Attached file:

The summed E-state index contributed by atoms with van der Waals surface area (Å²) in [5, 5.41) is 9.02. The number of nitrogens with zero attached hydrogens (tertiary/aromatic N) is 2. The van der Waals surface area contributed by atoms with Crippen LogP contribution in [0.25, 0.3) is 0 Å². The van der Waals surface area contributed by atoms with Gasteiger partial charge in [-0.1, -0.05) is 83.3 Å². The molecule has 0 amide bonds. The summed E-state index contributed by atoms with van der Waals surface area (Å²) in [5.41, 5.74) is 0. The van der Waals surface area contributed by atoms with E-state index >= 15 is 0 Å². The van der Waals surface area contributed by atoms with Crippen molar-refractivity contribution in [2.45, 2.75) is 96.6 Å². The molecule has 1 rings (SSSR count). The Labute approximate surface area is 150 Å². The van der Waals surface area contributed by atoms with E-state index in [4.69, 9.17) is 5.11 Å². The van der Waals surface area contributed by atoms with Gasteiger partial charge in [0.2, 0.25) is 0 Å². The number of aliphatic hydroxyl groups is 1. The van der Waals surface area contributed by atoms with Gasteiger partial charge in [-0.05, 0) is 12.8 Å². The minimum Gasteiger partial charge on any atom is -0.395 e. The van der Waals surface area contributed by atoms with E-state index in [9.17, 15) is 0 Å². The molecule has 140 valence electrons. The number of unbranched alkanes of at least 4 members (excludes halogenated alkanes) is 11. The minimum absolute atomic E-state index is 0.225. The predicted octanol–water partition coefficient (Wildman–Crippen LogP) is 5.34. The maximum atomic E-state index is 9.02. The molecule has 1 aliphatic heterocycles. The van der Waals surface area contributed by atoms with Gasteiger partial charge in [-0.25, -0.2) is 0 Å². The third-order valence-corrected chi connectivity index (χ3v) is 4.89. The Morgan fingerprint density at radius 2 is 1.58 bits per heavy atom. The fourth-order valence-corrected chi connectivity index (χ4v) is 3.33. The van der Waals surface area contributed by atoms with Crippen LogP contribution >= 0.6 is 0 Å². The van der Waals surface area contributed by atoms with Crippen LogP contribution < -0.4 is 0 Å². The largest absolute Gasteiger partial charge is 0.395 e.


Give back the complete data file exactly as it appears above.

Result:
The summed E-state index contributed by atoms with van der Waals surface area (Å²) in [5, 5.41) is 9.02. The number of nitrogens with zero attached hydrogens (tertiary/aromatic N) is 2. The van der Waals surface area contributed by atoms with Crippen LogP contribution in [0.25, 0.3) is 0 Å². The van der Waals surface area contributed by atoms with Gasteiger partial charge in [-0.1, -0.05) is 83.3 Å². The molecule has 0 amide bonds. The summed E-state index contributed by atoms with van der Waals surface area (Å²) in [5.41, 5.74) is 0. The van der Waals surface area contributed by atoms with E-state index >= 15 is 0 Å². The van der Waals surface area contributed by atoms with Crippen molar-refractivity contribution in [2.45, 2.75) is 96.6 Å². The molecule has 1 rings (SSSR count). The Labute approximate surface area is 150 Å². The van der Waals surface area contributed by atoms with E-state index in [4.69, 9.17) is 5.11 Å². The van der Waals surface area contributed by atoms with Gasteiger partial charge in [0.2, 0.25) is 0 Å². The number of aliphatic hydroxyl groups is 1. The van der Waals surface area contributed by atoms with Gasteiger partial charge in [-0.05, 0) is 12.8 Å². The minimum Gasteiger partial charge on any atom is -0.395 e. The van der Waals surface area contributed by atoms with E-state index in [9.17, 15) is 0 Å². The molecule has 140 valence electrons. The number of unbranched alkanes of at least 4 members (excludes halogenated alkanes) is 11. The minimum absolute atomic E-state index is 0.225. The predicted octanol–water partition coefficient (Wildman–Crippen LogP) is 5.34. The maximum atomic E-state index is 9.02. The molecule has 1 aliphatic heterocycles. The van der Waals surface area contributed by atoms with Gasteiger partial charge in [-0.25, -0.2) is 0 Å². The third-order valence-corrected chi connectivity index (χ3v) is 4.89. The Morgan fingerprint density at radius 2 is 1.58 bits per heavy atom. The fourth-order valence-corrected chi connectivity index (χ4v) is 3.33. The van der Waals surface area contributed by atoms with Crippen LogP contribution >= 0.6 is 0 Å². The van der Waals surface area contributed by atoms with Crippen LogP contribution < -0.4 is 0 Å². The largest absolute Gasteiger partial charge is 0.395 e.